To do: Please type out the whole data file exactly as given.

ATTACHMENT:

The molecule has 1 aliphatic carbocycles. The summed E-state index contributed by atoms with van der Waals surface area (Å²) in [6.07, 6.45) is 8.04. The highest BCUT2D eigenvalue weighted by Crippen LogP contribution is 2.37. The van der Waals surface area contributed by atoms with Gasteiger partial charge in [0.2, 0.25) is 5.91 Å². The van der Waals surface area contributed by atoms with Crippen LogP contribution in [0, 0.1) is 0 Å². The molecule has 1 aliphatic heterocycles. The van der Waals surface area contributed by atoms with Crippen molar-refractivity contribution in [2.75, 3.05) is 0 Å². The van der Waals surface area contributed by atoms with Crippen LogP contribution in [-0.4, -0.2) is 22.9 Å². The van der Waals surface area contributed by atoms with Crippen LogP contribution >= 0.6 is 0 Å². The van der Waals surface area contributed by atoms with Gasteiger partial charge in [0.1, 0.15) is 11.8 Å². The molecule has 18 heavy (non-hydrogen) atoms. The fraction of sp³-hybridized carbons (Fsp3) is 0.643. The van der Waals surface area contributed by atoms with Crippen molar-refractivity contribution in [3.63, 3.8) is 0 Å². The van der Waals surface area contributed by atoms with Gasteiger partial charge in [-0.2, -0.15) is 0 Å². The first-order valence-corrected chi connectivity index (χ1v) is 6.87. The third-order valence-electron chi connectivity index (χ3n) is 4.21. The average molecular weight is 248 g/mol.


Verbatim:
The molecule has 1 aliphatic carbocycles. The summed E-state index contributed by atoms with van der Waals surface area (Å²) in [6.07, 6.45) is 8.04. The highest BCUT2D eigenvalue weighted by Crippen LogP contribution is 2.37. The van der Waals surface area contributed by atoms with Gasteiger partial charge in [0.2, 0.25) is 5.91 Å². The van der Waals surface area contributed by atoms with Crippen LogP contribution in [0, 0.1) is 0 Å². The molecule has 1 aliphatic heterocycles. The van der Waals surface area contributed by atoms with Crippen molar-refractivity contribution in [2.75, 3.05) is 0 Å². The van der Waals surface area contributed by atoms with Crippen LogP contribution in [-0.4, -0.2) is 22.9 Å². The van der Waals surface area contributed by atoms with Crippen LogP contribution >= 0.6 is 0 Å². The van der Waals surface area contributed by atoms with Gasteiger partial charge in [0.1, 0.15) is 11.8 Å². The molecule has 18 heavy (non-hydrogen) atoms. The fraction of sp³-hybridized carbons (Fsp3) is 0.643. The van der Waals surface area contributed by atoms with Crippen molar-refractivity contribution in [3.63, 3.8) is 0 Å². The van der Waals surface area contributed by atoms with Gasteiger partial charge in [-0.2, -0.15) is 0 Å². The first-order valence-corrected chi connectivity index (χ1v) is 6.87. The third-order valence-electron chi connectivity index (χ3n) is 4.21. The average molecular weight is 248 g/mol.